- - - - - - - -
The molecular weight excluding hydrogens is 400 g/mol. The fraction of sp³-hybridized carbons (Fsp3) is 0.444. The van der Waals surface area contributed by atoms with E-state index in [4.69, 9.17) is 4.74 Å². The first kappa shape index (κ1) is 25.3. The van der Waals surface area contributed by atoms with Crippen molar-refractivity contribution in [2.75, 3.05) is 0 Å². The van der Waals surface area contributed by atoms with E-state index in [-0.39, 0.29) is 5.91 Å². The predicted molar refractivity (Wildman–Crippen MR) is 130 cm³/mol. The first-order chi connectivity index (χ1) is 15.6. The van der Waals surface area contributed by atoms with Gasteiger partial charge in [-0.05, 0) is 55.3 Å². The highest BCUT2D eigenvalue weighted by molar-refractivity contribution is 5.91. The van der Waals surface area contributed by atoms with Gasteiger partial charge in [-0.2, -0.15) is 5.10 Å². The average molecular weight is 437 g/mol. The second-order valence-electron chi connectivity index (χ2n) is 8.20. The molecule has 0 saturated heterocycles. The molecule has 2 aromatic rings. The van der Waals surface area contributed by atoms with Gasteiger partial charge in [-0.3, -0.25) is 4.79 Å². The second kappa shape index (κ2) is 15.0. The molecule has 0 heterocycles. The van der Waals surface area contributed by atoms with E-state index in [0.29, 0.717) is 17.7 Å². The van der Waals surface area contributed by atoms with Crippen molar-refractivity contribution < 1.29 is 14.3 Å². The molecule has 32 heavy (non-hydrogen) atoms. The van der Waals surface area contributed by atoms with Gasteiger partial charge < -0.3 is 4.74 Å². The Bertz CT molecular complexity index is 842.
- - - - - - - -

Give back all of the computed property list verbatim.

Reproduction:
The molecular weight excluding hydrogens is 400 g/mol. The fraction of sp³-hybridized carbons (Fsp3) is 0.444. The van der Waals surface area contributed by atoms with E-state index in [4.69, 9.17) is 4.74 Å². The first kappa shape index (κ1) is 25.3. The van der Waals surface area contributed by atoms with Crippen molar-refractivity contribution in [2.75, 3.05) is 0 Å². The van der Waals surface area contributed by atoms with E-state index in [-0.39, 0.29) is 5.91 Å². The predicted molar refractivity (Wildman–Crippen MR) is 130 cm³/mol. The first-order chi connectivity index (χ1) is 15.6. The van der Waals surface area contributed by atoms with Gasteiger partial charge in [-0.05, 0) is 55.3 Å². The highest BCUT2D eigenvalue weighted by molar-refractivity contribution is 5.91. The van der Waals surface area contributed by atoms with Gasteiger partial charge in [-0.2, -0.15) is 5.10 Å². The average molecular weight is 437 g/mol. The second-order valence-electron chi connectivity index (χ2n) is 8.20. The molecule has 0 saturated heterocycles. The molecule has 2 aromatic rings. The van der Waals surface area contributed by atoms with Gasteiger partial charge in [-0.3, -0.25) is 4.79 Å². The second kappa shape index (κ2) is 15.0. The molecule has 0 heterocycles. The van der Waals surface area contributed by atoms with E-state index in [0.29, 0.717) is 17.7 Å². The van der Waals surface area contributed by atoms with Crippen molar-refractivity contribution < 1.29 is 14.3 Å². The molecule has 32 heavy (non-hydrogen) atoms. The van der Waals surface area contributed by atoms with Gasteiger partial charge < -0.3 is 4.74 Å². The Bertz CT molecular complexity index is 842.